© Reuters. FILE PHOTO: A view of the Phillips 66 Company’s Los Angeles Refinery (foreground), which processes domestic & imported crude oil into gasoline, aviation and diesel fuels, and storage tanks for refined petroleum products at the Kinder Morgan Carson Termina
By Sonali Paul
(Reuters) – Oil prices jumped $2 on Monday as Ukrainian forces dug in against heavy Russian attacks, while major oil producers reported they are struggling to produce their allotted quotas under a supply agreement.
Brent crude futures climbed $1.96, or 1.8%, to $109.89 a barrel at 0039 GMT, adding to a 1.2% rise last Friday.
U.S. West Texas Intermediate (WTI) crude futures rose $2.09, or 2%, to $106.79, extending a 1.7% jump last Friday.
Prices moved higher after Ukraine’s deputy prime minister, Iryna Vershchuk said early on Monday there was no chance that the country’s forces would surrender in the besieged eastern port city of Mariupol.
With little sign of the conflict easing, the focus returned to whether the market would be able to replace Russian barrels hit by sanctions.
“The market continues to fret about supply disruptions, with data suggesting they are already impacting,” ANZ analysts said in a note.
The latest report from the Organization of the Petroleum Exporting Countries and allies including Russia, together called OPEC+, showed some producers are still falling short of their agreed supply quotas.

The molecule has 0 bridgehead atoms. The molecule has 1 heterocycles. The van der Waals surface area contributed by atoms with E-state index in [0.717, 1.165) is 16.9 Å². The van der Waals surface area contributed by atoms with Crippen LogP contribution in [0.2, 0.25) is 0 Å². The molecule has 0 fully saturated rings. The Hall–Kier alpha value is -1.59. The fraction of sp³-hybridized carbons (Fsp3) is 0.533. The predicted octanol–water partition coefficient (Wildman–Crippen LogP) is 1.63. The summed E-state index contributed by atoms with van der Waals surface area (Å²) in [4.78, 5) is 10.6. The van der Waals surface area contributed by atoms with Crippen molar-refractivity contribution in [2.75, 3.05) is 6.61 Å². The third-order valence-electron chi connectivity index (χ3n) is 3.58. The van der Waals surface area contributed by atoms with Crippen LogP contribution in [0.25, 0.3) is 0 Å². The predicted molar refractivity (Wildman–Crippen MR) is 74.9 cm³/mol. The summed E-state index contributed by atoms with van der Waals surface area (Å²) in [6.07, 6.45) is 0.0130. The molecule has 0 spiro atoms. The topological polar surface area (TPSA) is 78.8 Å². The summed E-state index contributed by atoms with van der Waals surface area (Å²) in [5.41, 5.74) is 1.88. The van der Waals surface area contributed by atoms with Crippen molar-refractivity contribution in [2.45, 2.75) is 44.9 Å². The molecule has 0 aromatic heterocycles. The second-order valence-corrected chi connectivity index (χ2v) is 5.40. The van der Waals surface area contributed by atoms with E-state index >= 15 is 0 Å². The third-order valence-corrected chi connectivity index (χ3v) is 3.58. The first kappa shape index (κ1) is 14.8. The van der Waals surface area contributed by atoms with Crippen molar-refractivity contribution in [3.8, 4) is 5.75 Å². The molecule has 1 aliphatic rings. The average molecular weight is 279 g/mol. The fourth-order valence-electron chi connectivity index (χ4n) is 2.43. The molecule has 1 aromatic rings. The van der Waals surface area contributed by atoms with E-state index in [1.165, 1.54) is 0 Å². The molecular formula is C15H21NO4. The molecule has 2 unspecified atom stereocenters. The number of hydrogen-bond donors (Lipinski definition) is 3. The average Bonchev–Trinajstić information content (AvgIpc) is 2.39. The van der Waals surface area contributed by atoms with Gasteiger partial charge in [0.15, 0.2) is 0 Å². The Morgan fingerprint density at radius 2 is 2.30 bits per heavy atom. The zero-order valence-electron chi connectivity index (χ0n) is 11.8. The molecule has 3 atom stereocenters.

OPEC+ missed its production target by more than 1 million barrels per day (bpd) in February, three sources told Reuters, under their pact to boost output by 400,000 bpd each month as they wind back sharp cuts made in 2020.
The two OPEC countries that have the capacity to instantly raise output, Saudi Arabia and the United Arab Emirates, have so far resisted calls from major consuming nations to step up production faster to help drive down oil prices.
The poor supply outlook and high prices prompted the International Energy Agency on Friday to outline ways to cut oil use by 2.7 million bpd within four months – including car-pooling, lower speed limits and cheaper public transport.
That would help offset the 3 million bpd of Russian crude and products that the IEA estimated would be off the market by April.